Employee at Leamington cannabis grower tests positive for COVID-19
As of Tuesday, no other High Park employees in Leamington have tested positive
A third-party employee working at a Tilray subsidiary's cannabis greenhouse in Leamington has tested positive for COVID-19.
According to a spokesperson for High Park Company — a wholly owned subsidiary of Tilray that produces cannabis products and operates a 662,000-square-foot facility in Leamington — the confirmed case was reported on Monday to the Windsor-Essex County Health Unit (WECHU), as well as the province's Ministry of Labour.
Citing privacy concerns stemming from the person's status as a third-party employee, High Park was unable to comment on the "health status or personal circumstances" of the person in question.
In addition to sanitizing and cleaning the entire facility, all employees on the same shift who may have come in contact with the affected person have been notified.
Through contact tracing, the company has identified four people who worked on the same shift, as well as eight additional people who "may have interacted with the positive-tested person in common areas."
These employees have been told to self-isolate at home for 14 days, and have been told to remain in the contact with WECHU and High Park, should they begin to show symptoms of COVID-19.
"As of [Tuesday], no other workers at our facility are exhibiting symptoms of COVID-19," a High Park spokesperson said in an email. "The health unit has advised us to continue to operate with our enhanced health and safety protocols and maintain contact with them in the days ahead."
Leamington greenhouse producer confirms 13 employees have tested positive to date
Tilray isn't the only Leamington greenhouse grower that confirmed COVID-19 cases.
Lakeside Produce issued a joint statement with WECHU on Tuesday, confirming that 13 employees have tested positive for coronavirus since the beginning of April. Three were migrant workers, while 10 were local workers.
The three migrant workers contracted COVID-19 from a contract employee in mid-April. According to Lakeside Produce, all cases were mild.
The company confirmed its first case in an employee on April 1. Since then, 10 of the 13 have recovered. Of the remaining three employees who have yet to recover, two are local employees and one is a migrant worker.
Safety and protection of our employees continues to remain out top priority ...- Sudeshna Nambiar, COO, Lakeside Produce
According to Lakeside Produce, all cases were "close contacts" of one another.
"The cases were sporadic in nature and are not linked to any travel rather community-acquired," reads an excerpt from Tuesday's joint statement.
In the same statement, Lakeside Produce COO Sudeshna Nambiar said her organization created a biosecurity team in 2019 to "combat potential [viruses], whether they be plant or human related."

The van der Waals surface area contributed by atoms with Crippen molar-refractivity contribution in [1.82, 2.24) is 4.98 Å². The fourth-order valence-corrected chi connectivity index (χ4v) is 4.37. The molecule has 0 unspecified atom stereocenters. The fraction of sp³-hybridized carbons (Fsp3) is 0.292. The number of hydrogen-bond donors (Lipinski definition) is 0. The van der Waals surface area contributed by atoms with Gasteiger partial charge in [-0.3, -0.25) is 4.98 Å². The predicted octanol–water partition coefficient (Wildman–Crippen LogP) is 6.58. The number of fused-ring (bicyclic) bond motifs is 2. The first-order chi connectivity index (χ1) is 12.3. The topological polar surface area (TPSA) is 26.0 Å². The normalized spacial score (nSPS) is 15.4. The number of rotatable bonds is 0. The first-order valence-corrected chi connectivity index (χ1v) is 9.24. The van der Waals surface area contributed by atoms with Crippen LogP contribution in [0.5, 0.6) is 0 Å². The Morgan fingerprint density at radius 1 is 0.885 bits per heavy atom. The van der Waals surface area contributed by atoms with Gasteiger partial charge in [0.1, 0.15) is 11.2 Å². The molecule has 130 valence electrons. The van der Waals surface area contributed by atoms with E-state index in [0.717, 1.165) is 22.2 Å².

The team roams the facility with tablets checking in to make sure employees are following appropriate protocol.
Speaking with CBC News, Nambiar said Lakeside Produce is currently restricted entrances into its facility, with temperature checking taking place before employees are allowed to enter.
Nambiar said employees wear masks as well as face shields, adding that employees aren't allowed to talk while working the line.
"At the line, if you talk, then at that time, you can spit," she said. "That's when the infection can spread."
No migrant workers "got anything from the beginning," according to Nambiar, who said that the illness spread from a local contract worker to a migrant worker.
"We got out first [migrant worker] infection on April 14," she said. "Our first one was local."
In order to feed the world, we are fiercely determined to take care of our people ...- Sudeshna Nambiar, COO, Lakeside Produce
As for why Lakeside waited until Tuesday to issue a statement, Nambiar said the company was waiting to receive COVID-19 test results, as well as guidance from the region's health unit."
"We were trying to understand when we can release them and what we can [release]," she said.
As of Tuesday, a total of 732 people have tested positive for COVID-19 in Windsor-Essex.
According to a WECHU spokesperson, the 13 confirmed cases from Lakeside Produce are part of the more than 700 cases reported across the region to date.
In late April, Highline Mushrooms confirmed that four migrant workers at the company's Kingsville facility had contracted COVID-19, representing at the time half of the eight greenhouse or farm employees across Windsor-Essex who had tested positive.
Of those four migrant workers, two have recovered from COVID-19, according to Highline Mushrooms president Aaron Hamer.
With files from Dale Molnar and Jason Viau